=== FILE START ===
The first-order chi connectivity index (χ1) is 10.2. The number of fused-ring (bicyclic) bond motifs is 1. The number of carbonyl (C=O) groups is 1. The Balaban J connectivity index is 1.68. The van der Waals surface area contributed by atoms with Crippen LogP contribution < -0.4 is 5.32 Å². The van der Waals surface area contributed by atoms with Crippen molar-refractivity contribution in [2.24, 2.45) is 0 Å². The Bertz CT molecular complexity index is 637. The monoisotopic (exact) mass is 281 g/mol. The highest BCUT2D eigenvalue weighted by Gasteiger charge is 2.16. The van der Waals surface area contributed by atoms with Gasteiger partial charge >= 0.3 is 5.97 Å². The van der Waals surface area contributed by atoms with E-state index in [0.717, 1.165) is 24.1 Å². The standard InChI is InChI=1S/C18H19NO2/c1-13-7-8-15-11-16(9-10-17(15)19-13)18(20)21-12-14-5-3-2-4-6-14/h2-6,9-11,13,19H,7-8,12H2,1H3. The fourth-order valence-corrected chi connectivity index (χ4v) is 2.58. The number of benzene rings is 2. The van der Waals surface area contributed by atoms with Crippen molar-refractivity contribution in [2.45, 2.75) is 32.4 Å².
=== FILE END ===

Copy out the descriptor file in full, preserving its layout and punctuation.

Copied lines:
The first-order chi connectivity index (χ1) is 10.2. The number of fused-ring (bicyclic) bond motifs is 1. The number of carbonyl (C=O) groups is 1. The Balaban J connectivity index is 1.68. The van der Waals surface area contributed by atoms with Crippen LogP contribution < -0.4 is 5.32 Å². The van der Waals surface area contributed by atoms with Crippen molar-refractivity contribution in [2.24, 2.45) is 0 Å². The Bertz CT molecular complexity index is 637. The monoisotopic (exact) mass is 281 g/mol. The highest BCUT2D eigenvalue weighted by Gasteiger charge is 2.16. The van der Waals surface area contributed by atoms with Gasteiger partial charge >= 0.3 is 5.97 Å². The van der Waals surface area contributed by atoms with E-state index in [0.717, 1.165) is 24.1 Å². The standard InChI is InChI=1S/C18H19NO2/c1-13-7-8-15-11-16(9-10-17(15)19-13)18(20)21-12-14-5-3-2-4-6-14/h2-6,9-11,13,19H,7-8,12H2,1H3. The fourth-order valence-corrected chi connectivity index (χ4v) is 2.58. The number of benzene rings is 2. The van der Waals surface area contributed by atoms with Crippen molar-refractivity contribution in [2.45, 2.75) is 32.4 Å².